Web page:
Strictly Business Ski Movie Review

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There’s a new ski movie crew on the block. Strictly Business is a group of skiers based out of Boulder, Colorado, adding some flavor to the ski film world. The skiers and filmmakers involved have made it clear that they are going to do things their way, and could care less about what anyone thinks of it.

Strictly Business has taken a different approach on the ski movie production attitude, beginning with the title. Viewers will notice the obvious sarcasm to the title within minutes after starting the film, as this “business” is anything but strict. An early collection of beautiful scenery and lifestyle shots is sharply interrupted by a bruising collection of crashes, jokes and high-level tricks set to a pumping 1980’s Italian disco track.

Strictly Business – Full Film

“People take skiing really seriously, so we just wanted to poke fun at the serious nature of some skiers,” said Andrew Mildenberger, head cinematographer and editor for Strictly Business. “Skiing is the most fun thing we do, so why not make the movie fun too? We are here in the ski industry are there because we love it, so I wanted to make it as fun as possible.”

The Strictly Business crew at Purgatory Resort, Colorado, March 2018Photo courtesy of Strictly Business

This fun is noticeable from the beginning of Ethan Swadburg’s opening segment. While Swadburg has become known for his butter-smooth style and difficult trick selection, his segment in the film makes it clear that he is a pure skier and not just some punk in the terrain park. Swadburg takes us on a trip around North America, filming in Colorado, Montana, British Columbia and even Alaska. Whether he is skiing technical pillow lines in Canada or gap jumps over crevasses on Oregon glaciers, Swadburg skis it all with the ease.

Another standout rider in the movie is Boulder, Colorado’s Peter Koukov. Koukov has been making a name for himself by posting Instagram videos from Keystone’s famed A51 terrain park. One of the most creative minds in skiing, Koukov is always finding a new approach to a rail or jib feature, and is able to “wow” with his compact style and unusual trick and feature selection.  

For his Strictly Business part, Koukov decided to step away from the terrain park and into the urban environments of Colorado’s Front Range cities. His creativity is on display immediately in his segment: Koukov finds eight different ways to ski over and across a simple 3-step wooden staircase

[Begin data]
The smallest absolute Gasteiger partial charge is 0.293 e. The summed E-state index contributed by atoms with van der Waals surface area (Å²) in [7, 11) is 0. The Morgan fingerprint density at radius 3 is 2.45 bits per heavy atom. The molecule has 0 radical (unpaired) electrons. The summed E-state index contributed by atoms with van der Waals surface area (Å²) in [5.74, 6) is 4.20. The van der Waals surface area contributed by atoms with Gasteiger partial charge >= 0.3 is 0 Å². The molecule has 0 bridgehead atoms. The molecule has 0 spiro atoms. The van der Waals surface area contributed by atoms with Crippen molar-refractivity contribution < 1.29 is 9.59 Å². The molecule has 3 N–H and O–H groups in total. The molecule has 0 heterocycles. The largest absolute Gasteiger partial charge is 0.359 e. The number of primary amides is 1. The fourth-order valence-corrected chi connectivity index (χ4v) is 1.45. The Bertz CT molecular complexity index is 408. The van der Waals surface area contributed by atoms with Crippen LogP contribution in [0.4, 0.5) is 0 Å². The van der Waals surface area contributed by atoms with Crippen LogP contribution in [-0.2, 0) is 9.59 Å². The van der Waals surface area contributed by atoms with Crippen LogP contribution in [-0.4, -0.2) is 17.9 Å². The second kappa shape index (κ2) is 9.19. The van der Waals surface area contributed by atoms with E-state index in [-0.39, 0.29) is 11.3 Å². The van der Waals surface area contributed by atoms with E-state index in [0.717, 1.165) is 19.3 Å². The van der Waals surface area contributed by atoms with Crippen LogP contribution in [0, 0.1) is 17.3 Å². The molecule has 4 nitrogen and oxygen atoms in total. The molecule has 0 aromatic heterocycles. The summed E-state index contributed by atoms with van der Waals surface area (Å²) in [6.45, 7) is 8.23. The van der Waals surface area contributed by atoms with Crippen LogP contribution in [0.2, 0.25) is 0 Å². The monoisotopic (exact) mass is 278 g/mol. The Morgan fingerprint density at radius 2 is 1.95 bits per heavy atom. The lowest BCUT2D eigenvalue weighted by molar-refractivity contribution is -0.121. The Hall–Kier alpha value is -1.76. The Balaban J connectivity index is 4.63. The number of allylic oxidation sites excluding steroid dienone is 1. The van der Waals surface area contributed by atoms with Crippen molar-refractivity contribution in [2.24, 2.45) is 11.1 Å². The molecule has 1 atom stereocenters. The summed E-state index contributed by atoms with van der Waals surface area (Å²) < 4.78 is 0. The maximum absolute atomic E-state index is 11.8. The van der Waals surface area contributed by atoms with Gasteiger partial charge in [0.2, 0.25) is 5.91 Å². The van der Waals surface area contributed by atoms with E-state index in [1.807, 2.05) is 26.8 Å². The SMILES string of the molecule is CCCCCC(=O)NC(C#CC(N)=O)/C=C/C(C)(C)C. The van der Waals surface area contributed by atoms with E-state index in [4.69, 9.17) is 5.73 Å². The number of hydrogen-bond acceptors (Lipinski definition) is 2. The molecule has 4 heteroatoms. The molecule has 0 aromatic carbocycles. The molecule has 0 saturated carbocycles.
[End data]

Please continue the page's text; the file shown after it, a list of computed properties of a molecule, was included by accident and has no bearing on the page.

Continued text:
Two other segments in the film fully display the camaraderie and team mentality of Strictly Business. A spring trip to Alaska showed the raw ability of the riders; they also spent the first of April celebrating “Frank Day,” an Alta tradition rooted in good times and, of course, not taking anyone too seriously. 

A March trip to Southwestern Colorado’s Purgatory Resort displays what happens when someone collects fifteen of the best park skiers in the country and gives them a private park for a week. On top of starring in the film, Durango’s Chance Conaty also served as the crew’s private jump builder, driving the snowcat to push snow into the 60-foot booter featured in the Purgatory segment.

No review of Strictly Business would be complete without mentioning Ben Smith’s closing segment. In a segment that can be considered a display of control and mastery over a pair of skis, Smith has inserted himself into the conversation of the best film skiers with this segment and will be someone to keep an eye on for years to come.

For Mildenberger and the rest of the Strictly Business crew, they are just doing what comes naturally, and what they do best. Through the power of hard work, dedication and friendship, Strictly Business has redefined what it means to make a ski movie. Looking back on the creation of the movie, Mildenberger credits the group’s willingness to trust the team and the process as the reason for the end product being true to the skiers, filmers and editors behind the project.

How does Mildenberger describe his masterpiece?

“It is honest. And it is genuine. We all are best friends already, and that comes out in the movie.” 

Editor’s Note: In 2018, the ski movie Strictly Business won Best Amateur Cinematography and Amateur Film of the Year at the the IF3 Film Festival. One of the skiers in the film, Levi Ascher, is now an intern for SKI Magazine, and we asked him to review the film for his first assignment. You can see his part starting at 8:50.